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Creatine & Gout

by
author image Heather Rutherford
Heather Rutherford has enjoyed writing professionally since 2004. Her articles have appeared in ModernMom.com, DailyLife.com, ParentsHut.com, Trails.com and On-the-News. She also works intimately with several small businesses to prepare business plans and other marketing materials. Rutherford is seeking an Associate of Arts in business from North Idaho College.
Creatine & Gout
Many meats are loaded with creatine and purines. Photo Credit George Doyle/Stockbyte/Getty Images

When you are diagnosed with gout, it is common to embark on dietary changes to prevent gout attacks. However, the foods you eat may not be the only cause of your discomfort. Sometimes the supplements you take, such as creatine, can add to your pain. For this reason, inform your doctor of all of the supplements you take to prevent complications.

What is Creatine?

Creatine is a chemical that is created naturally in your muscles and appears in many of the meats and fish you eat. Creatine is also a popular supplement used by body builders to bulk up. The University of Maryland Medical Center reports that people in the United States spend more than $14 million a year on creatine supplements. Aside from being a potential athletic performance enhancer, it may also be helpful in slowing the progression of Parkinson’s disease, improving symptoms of McArdle's disease and improving strength in heart failure patients and people with muscle disorders.

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About Gout

Gout is a condition that occurs when you consume a high amount of purines. These purines, found in many organ meats, mushrooms and small fish, increase your body’s level of uric acid. The increased levels of uric acid are unable to dissolve properly into your bloodstream and crystallize in your joints. This causes painful arthritis and visible joint inflammation. Gout occurs in flares and is treated through dietary changes, pain medications and, if frequently reoccurring bouts are a problem, medications that increase uric acid removal and prevent uric acid buildup.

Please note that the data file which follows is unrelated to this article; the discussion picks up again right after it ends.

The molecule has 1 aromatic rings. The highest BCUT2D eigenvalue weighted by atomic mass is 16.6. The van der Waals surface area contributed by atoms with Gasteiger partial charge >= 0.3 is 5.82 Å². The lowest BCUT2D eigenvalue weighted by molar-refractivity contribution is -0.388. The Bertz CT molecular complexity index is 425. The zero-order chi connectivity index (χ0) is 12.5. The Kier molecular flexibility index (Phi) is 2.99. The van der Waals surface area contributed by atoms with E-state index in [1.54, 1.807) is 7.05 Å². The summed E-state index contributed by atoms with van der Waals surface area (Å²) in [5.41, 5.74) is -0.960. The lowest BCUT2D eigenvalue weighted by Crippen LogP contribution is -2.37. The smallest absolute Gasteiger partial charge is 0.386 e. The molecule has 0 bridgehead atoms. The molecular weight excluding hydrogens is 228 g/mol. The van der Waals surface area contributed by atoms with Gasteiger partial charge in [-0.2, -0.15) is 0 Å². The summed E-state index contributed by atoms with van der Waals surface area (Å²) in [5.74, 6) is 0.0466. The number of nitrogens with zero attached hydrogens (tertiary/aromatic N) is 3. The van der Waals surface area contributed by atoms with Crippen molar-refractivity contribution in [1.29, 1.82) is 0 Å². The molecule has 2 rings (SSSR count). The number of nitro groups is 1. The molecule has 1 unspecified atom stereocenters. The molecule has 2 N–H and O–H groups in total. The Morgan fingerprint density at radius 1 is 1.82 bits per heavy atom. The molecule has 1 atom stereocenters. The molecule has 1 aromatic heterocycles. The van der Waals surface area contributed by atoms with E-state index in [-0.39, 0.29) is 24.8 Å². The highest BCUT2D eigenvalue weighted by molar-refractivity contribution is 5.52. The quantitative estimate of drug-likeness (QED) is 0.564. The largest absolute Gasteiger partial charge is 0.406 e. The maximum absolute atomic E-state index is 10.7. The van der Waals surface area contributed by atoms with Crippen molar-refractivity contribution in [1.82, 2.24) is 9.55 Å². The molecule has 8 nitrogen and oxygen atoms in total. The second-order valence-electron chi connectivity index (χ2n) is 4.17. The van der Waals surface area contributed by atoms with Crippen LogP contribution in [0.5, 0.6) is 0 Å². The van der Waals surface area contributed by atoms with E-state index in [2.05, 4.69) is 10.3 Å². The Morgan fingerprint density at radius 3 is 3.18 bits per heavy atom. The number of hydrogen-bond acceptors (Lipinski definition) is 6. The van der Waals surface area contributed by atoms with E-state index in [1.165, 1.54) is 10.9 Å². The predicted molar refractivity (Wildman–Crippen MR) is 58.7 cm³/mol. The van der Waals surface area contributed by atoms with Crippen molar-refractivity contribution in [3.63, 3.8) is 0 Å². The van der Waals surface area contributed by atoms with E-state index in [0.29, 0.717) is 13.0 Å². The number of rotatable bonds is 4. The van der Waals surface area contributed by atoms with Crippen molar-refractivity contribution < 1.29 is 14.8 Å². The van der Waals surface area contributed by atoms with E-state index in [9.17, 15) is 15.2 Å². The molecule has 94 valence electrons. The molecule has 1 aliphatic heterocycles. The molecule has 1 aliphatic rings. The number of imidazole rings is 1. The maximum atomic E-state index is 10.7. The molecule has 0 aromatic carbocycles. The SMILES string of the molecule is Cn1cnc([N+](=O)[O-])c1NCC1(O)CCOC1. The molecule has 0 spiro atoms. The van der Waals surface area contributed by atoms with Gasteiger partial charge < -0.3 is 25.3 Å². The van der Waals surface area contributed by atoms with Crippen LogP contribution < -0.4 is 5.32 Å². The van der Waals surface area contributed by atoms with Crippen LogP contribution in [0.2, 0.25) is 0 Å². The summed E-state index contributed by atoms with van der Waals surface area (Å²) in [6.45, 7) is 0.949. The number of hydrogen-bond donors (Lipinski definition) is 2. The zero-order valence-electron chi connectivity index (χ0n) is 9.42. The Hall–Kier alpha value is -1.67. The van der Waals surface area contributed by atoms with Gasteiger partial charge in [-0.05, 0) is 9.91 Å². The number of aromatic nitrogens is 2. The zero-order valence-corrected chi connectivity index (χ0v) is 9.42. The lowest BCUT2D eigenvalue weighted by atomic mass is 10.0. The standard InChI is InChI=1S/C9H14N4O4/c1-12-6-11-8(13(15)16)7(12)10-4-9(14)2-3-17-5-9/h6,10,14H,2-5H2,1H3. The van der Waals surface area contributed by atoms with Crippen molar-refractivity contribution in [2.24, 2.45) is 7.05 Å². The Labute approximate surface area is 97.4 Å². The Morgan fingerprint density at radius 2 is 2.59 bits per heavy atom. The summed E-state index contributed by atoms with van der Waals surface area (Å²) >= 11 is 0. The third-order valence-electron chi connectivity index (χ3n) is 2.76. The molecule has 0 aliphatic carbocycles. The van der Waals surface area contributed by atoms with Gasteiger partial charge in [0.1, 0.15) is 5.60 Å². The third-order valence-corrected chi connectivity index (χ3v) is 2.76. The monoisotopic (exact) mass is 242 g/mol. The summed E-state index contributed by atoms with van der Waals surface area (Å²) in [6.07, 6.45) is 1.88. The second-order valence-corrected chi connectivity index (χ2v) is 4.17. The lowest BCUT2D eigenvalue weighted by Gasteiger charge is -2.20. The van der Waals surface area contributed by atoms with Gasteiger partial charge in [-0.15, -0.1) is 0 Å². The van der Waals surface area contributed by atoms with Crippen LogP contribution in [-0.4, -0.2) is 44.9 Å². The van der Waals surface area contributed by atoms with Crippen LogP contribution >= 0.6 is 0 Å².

Are They Related?

A study that appeared in a 1992 issue of the “Annals of the Rheumatic Diseases” showed a positive correlation between increased uric acid levels and creatine levels in men with and without gout. Researchers suggest that high creatine levels may be to blame for high uric acid levels and gout. Commonly, foods high in creatine are also high in purines and should be limited or avoided. However, if you are taking a creatine supplement and experience frequent gout attacks, cease supplementation until you can further discuss your options with a physician.

Renal Complications

Both creatine and gout can increase your risk of developing renal complications. Kidney stones, caused by gout, can be limited with medication. However, according to the University of Maryland Medical Center, kidney damage caused by creatine supplements may be amplified through the use of diuretics, cimetidine or probenicid. Probenicid is particularly worrisome for people taking creatine supplements because probenicid is used to treat gout, further emphasizing the need to disclose your creatine usage to your doctor.

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